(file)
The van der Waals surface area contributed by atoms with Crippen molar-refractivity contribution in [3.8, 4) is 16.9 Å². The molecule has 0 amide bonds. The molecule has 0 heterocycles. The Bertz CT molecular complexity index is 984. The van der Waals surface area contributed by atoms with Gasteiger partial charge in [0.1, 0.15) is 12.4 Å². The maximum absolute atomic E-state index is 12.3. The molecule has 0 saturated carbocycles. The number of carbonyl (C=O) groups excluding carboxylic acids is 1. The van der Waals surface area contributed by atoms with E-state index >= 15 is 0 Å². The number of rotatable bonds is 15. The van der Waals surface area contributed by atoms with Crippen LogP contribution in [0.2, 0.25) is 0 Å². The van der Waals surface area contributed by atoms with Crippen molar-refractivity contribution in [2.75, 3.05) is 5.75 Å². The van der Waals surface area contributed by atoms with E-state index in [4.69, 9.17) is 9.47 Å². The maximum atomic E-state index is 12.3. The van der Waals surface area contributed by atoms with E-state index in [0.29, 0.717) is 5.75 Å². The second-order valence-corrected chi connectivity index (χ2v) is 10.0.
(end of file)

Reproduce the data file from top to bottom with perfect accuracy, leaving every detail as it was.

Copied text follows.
The van der Waals surface area contributed by atoms with Crippen molar-refractivity contribution in [3.8, 4) is 16.9 Å². The molecule has 0 amide bonds. The molecule has 0 heterocycles. The Bertz CT molecular complexity index is 984. The van der Waals surface area contributed by atoms with Gasteiger partial charge in [0.1, 0.15) is 12.4 Å². The maximum absolute atomic E-state index is 12.3. The molecule has 0 saturated carbocycles. The number of carbonyl (C=O) groups excluding carboxylic acids is 1. The van der Waals surface area contributed by atoms with E-state index >= 15 is 0 Å². The number of rotatable bonds is 15. The van der Waals surface area contributed by atoms with Crippen LogP contribution in [0.2, 0.25) is 0 Å². The van der Waals surface area contributed by atoms with Crippen molar-refractivity contribution in [2.75, 3.05) is 5.75 Å². The van der Waals surface area contributed by atoms with E-state index in [4.69, 9.17) is 9.47 Å². The maximum atomic E-state index is 12.3. The van der Waals surface area contributed by atoms with E-state index in [0.29, 0.717) is 5.75 Å². The second-order valence-corrected chi connectivity index (χ2v) is 10.0.